A North Shore Remodel

January 2, 2020

Text by Lisa H. Speidel    Photography by Michael J. Lee

The North Shore location of a couple’s new home was a real estate trifecta: in a tony neighborhood, on the water, and an easy walk to hop the train to Boston. The house, once owned by a sculptor, had character—but it also had some underlying structural issues. And so it went that a planned renovation would morph into a new build. And a new opportunity. An opportunity to imagine something fresh while simultaneously reimagining what once was.

“In our minds,” says the wife, “it’s a bit of a nod to what used to be there.”

In this spirit, the architecture, spearheaded by Thaddeus Siemasko, mixes traditional New England forms (pitched gabled roof, cedar shingles) with modern extensions (flat roofs, large windows, trim boards) that project out. The effect is that the house reads smaller than its 11,000 square feet. “We liked the spirit of the original house,” he says. “The scale felt good, so we used that to help guide us.”

Siemasko designed the long, fairly narrow house so that the main living areas all face the water views. “I love how the seasons change at the ocean,” says the owner. “The water goes from gray in the winter to bright blue.” The palette of the house, however, varies little. “You’re not shocked when you transition from outdoors to in,” says Siemasko. French gray on the exterior shifts to shades of warm whites and fog grays on the walls.

Overseen by Jean Verbridge, the interior is “quiet, uncluttered, yet comfortable,” she says. “It’s the mix of materials that creates the story and makes it very livable.”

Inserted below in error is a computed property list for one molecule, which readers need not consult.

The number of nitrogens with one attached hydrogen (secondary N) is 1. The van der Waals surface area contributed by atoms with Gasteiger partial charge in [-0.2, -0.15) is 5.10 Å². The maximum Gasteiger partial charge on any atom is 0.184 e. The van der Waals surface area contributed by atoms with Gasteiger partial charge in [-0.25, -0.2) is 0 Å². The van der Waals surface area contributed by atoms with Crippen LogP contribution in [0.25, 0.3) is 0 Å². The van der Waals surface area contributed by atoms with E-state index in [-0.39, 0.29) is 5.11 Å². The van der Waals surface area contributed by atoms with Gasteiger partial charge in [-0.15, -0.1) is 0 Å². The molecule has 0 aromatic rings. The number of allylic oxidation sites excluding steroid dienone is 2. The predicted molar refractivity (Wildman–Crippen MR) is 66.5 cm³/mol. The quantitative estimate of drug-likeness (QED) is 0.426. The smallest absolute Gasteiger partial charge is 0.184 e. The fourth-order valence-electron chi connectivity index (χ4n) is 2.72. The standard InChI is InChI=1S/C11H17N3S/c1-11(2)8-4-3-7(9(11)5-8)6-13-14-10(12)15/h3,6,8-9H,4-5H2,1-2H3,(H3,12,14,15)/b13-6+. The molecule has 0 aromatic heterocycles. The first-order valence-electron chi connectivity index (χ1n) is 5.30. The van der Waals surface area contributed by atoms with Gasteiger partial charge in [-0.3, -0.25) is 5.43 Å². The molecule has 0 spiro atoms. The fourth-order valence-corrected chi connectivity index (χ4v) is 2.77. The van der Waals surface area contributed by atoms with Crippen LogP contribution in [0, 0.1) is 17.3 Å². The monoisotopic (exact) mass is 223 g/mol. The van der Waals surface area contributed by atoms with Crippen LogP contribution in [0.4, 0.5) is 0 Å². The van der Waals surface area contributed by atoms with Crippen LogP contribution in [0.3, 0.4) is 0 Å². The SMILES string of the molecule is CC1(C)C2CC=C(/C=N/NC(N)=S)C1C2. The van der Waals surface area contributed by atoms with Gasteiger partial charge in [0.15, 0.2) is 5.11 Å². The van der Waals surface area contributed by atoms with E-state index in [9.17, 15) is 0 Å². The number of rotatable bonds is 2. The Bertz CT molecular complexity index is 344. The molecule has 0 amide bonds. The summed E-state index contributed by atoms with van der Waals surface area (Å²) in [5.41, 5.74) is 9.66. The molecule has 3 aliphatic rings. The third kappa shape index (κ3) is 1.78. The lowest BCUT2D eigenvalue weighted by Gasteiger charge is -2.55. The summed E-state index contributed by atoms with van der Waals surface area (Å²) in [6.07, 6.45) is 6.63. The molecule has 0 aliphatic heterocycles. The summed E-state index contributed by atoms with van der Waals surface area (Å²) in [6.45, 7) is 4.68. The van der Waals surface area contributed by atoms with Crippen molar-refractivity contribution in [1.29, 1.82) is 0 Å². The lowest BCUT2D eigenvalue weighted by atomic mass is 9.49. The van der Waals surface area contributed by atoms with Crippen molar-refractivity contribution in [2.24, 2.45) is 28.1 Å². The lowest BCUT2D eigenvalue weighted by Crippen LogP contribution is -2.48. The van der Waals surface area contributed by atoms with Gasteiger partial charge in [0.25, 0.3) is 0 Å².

To tie the large space together, the design team incorporated wide-plank white oak floors throughout; lots of metal (think bronzes and brasses) in the fixtures, windows and doors, and staircase; and stone in shades of gray on the floors, fireplace surrounds, and countertops. The floorplan reads as open, but each space still feels distinct. Likewise, the house can expand and contract as needed, with plenty of room when family and friends descend but retaining a sense of intimacy, via smaller sitting areas and an everyday dining area, when the couple is alone.

Aware the homeowners wouldn’t occupy all of the square footage all of the time, the design team wanted the home to feel integrated. Take, for example, the special-occasion-ready dining room—a picture-perfect place to host Thanksgiving or stage a dinner party. Although it’s not used for regular meals, it connects the mudroom to the living quarters, so it’s passed through—and enjoyed—daily. Likewise, the screened porch, with its commanding stone fireplace, is positioned at one end of the everyday dining area so that it feels like an extension of the house.

When it came to furnishings and fabrics, the homeowner sourced a good deal from Artefact Home | Garden, in Belmont. “I like clean lines,” she says, “but I also like to mix in quirky finds from antique stores and flea markets.”

The combination lends itself to a house that is modern yet warm and welcoming. A place that the homeowners’ grown daughter, A T-ride away, relishes visiting year-round (think cozy fires in the winter and swimming and kayaking in the summer). Lucky friends who stay longer may find themselves in the guest suite that was inspired by the original owner’s sculptor studio. It’s an homage to the property’s past life, but, like the rest of the home, it has all the modern-day comforts and conveniences the current owners could ever want.

Architecture: Thaddeus Siemasko, SV Design, Siemasko + Verbridge
Interior design: Jean Verbridge, SV Design, Siemasko + Verbridge
Landscape design: Stephen Stimson Associates
Builder: Windover Construction

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